The next stage is that the Assembly should be afforded the opportunity to scrutinise and approve the Main Estimates as published. The means by which that opportunity is provided is the Supply resolution that the Assembly will be asked to debate next week.

In order to give statutory authority to the moneys voted for services, and to ensure that funds provided to the Executive for one purpose are not used for other purposes, the sums voted are legally appropriated to the specific services and the authority to draw money to meet these expenditures will be confirmed in an Appropriation Act.

Members will recognise from this brief description that the Estimates and the Appropriation Act are central to the Assembly's control over the use of public funds. The appropriation accounts, which will be produced after expenditure has been incurred, will be produced on a corresponding basis to the Estimates. This will enable the Assembly to compare actual expenditure with the Estimates that it approved and to have an explanation of any significant differences.

I emphasise that the form of the Estimates is a matter to be agreed between the Executive Committee and the Assembly. For the moment I am content to proceed on the basis of the well established practice of presenting Estimates for the cash amounts needed to finance services.

Looking to the future, the Assembly should be aware that work is well advanced on moving the planning and control of government expenditure to a resource accounting and budgeting basis. This would bring the treatment of the Government's finances into line with commercial practices. It would also allow a better appreciation of the full resource cost of pursuing each of the objectives in Departments and hence help to improve decision taking. This shift in accounting and budgeting practice would have to be reflected in changes in the form of the Estimates. I look forward to discussing these matters with the Finance and Personnel Committee and the Assembly in due course.

The figures in the Estimates booklet are testimony to the importance of the business we are dealing with today. For the health sector, we are seeking to spend almost £2 billion this year to sustain hospitals and pay the doctors and nurses who provide health care for everyone. In the education programme, the £1·2 billion we are seeking will fund over 1,300 schools and pay for 20,000 teachers to educate more than 350,000 schoolchildren.

The same holds across the total range of public services. Roads and public transport, support for industry and our farming community, support for the housing programme and the many other important services and programmes across all Departments depend on the money the Assembly is being asked to approve in the Estimates and in the Appropriation Bill.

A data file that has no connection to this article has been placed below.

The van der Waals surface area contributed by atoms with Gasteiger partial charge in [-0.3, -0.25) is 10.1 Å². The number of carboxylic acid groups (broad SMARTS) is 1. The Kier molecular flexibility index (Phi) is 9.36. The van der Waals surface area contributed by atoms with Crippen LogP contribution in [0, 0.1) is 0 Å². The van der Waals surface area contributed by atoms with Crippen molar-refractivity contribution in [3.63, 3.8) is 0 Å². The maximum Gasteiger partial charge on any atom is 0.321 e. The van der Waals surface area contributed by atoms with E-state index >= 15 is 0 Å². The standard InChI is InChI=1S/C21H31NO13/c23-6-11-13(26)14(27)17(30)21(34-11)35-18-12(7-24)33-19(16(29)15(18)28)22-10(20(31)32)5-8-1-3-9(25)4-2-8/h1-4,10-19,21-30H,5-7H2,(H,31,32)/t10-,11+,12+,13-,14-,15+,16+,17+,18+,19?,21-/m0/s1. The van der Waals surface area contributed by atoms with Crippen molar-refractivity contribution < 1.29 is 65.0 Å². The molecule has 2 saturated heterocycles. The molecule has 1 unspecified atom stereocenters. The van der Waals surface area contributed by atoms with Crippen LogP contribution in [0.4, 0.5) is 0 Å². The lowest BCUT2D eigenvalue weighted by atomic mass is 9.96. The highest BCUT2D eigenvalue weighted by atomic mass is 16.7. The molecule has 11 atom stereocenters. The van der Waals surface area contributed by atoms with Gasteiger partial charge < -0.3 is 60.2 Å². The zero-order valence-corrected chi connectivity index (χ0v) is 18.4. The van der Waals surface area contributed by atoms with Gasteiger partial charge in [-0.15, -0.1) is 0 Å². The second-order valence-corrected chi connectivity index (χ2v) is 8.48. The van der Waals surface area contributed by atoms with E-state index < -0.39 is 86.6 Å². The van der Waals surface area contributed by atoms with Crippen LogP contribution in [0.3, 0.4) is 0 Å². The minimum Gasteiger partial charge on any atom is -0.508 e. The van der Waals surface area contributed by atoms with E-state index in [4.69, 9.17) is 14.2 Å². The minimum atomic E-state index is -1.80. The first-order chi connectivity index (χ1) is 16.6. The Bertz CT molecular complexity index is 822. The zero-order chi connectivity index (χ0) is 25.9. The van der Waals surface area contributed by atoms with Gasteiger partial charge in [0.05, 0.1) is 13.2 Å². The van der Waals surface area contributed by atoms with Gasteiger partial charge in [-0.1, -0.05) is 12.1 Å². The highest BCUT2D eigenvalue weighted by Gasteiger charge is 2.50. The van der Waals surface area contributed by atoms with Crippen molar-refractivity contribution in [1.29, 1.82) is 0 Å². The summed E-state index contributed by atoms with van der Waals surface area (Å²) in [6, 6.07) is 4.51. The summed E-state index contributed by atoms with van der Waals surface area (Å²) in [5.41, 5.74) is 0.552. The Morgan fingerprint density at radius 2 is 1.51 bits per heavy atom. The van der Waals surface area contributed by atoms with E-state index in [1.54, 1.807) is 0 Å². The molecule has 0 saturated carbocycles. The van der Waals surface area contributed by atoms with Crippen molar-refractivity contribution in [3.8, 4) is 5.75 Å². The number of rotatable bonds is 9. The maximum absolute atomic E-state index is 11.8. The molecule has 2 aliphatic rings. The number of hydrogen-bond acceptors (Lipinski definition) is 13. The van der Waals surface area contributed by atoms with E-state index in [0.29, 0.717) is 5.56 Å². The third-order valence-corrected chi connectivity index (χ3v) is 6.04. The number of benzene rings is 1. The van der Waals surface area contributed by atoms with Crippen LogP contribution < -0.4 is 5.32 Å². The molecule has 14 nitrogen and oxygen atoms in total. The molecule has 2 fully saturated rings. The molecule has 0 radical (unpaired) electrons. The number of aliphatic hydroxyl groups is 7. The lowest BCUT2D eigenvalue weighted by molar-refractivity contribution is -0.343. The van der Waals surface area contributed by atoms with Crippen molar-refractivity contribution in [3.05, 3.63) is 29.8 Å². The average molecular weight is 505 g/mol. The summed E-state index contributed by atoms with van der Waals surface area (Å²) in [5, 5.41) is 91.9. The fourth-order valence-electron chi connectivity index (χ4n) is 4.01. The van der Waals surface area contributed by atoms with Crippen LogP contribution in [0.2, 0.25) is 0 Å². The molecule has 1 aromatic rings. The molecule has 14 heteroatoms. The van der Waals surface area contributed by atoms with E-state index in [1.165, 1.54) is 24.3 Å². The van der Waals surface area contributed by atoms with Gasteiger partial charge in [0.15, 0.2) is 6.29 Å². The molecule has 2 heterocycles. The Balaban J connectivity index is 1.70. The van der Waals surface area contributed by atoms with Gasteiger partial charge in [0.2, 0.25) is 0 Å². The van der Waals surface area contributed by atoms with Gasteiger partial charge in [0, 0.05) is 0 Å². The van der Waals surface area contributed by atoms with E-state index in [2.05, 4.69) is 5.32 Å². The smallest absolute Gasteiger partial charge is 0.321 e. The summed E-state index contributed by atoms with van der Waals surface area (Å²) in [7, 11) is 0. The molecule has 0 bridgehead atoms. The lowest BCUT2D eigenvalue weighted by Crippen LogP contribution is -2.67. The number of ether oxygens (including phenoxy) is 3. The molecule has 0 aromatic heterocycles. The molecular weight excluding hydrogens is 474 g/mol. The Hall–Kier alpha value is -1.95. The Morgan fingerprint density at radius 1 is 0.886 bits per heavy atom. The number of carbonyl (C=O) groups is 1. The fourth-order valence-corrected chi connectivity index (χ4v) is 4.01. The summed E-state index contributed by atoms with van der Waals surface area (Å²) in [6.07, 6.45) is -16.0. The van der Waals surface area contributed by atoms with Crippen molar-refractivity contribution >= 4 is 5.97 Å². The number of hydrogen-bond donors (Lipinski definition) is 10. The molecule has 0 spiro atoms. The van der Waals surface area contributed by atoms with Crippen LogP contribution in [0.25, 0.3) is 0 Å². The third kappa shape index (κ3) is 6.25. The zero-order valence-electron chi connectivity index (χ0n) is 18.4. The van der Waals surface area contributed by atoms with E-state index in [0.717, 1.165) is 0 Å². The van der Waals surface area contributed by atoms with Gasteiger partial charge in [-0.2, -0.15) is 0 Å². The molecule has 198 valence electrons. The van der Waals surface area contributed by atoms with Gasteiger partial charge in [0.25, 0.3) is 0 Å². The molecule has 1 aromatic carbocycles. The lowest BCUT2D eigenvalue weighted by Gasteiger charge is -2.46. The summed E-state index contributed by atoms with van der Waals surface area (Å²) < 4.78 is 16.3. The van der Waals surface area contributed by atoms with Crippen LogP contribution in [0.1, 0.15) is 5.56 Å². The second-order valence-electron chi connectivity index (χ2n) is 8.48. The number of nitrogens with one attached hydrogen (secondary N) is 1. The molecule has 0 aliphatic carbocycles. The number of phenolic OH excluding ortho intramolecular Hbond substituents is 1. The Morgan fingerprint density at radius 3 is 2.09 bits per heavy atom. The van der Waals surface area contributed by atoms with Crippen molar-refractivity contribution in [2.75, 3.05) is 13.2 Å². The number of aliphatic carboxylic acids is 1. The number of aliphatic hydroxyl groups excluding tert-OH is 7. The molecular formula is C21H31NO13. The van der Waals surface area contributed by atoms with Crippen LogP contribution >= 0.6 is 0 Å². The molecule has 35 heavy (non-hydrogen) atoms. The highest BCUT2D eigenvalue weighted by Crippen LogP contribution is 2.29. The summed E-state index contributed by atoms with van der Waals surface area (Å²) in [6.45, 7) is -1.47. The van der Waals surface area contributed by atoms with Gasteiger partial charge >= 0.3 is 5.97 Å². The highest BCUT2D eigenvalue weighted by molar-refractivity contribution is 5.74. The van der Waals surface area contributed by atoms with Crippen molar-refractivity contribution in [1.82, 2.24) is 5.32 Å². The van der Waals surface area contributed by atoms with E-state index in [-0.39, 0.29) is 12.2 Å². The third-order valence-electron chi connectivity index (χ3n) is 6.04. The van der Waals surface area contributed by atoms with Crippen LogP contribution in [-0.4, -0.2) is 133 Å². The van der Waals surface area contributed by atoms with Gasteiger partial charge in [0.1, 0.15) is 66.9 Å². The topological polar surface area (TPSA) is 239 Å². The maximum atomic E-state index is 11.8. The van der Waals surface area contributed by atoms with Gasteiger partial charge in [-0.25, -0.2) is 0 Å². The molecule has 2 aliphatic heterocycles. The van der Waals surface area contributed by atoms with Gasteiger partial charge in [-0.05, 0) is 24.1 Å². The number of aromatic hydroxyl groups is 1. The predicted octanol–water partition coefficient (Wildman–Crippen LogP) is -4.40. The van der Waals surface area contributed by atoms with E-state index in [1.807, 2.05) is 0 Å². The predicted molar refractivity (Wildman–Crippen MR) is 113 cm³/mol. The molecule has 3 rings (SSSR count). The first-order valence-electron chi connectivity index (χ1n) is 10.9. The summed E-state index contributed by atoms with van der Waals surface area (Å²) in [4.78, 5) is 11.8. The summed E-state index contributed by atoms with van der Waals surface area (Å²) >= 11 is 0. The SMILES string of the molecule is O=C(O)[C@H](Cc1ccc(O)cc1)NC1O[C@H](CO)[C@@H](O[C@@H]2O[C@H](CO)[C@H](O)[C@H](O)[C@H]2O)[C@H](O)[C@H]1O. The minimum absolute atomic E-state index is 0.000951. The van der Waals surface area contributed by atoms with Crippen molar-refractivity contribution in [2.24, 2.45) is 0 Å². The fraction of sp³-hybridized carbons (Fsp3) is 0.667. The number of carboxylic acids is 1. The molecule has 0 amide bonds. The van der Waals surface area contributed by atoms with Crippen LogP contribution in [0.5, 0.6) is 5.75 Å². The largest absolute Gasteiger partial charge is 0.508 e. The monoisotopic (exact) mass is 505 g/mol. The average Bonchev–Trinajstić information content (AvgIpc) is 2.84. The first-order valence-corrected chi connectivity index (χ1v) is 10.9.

I hope that the Assembly has found this brief description of these important financial instruments helpful. There will be a full opportunity to examine matters in detail in the debate next week, but I will endeavour to respond to any general queries on the Estimates which Members may have.

Mr Speaker:

Members have up to an hour for questions to the Minister.

Rev Dr Ian Paisley:

I misunderstood what was happening today. Had I heard about a second statement I would have reserved my remarks for that. If I offended you in any way, Mr Speaker, I apologise. As you have indicated, I can raise that matter now.

People were thrilled to know of the situation in the aircraft industry and delighted to know that the union between the Canadian company and Short's has been so fruitful. I am sure we all wish them well. We were also delighted about the shipyard news, though what was announced was different from what happened with the investment from Canada in Short's

There have been some alarming newspaper accounts about a big question mark hanging over the company concerned. It is dealing with large luxury vessels of immense price, yet it can only find an office in a red-brick villa in a street somewhere in Luton. It could not be contacted by phone, and people who ought to know seem to have no knowledge of it.

I do not know what truth there is in those rumours. However, I would like the Minister to set our minds at ease. Some of my constituents say that their jobs must now be in greater jeopardy than ever.

11.00 am

Mr Durkan: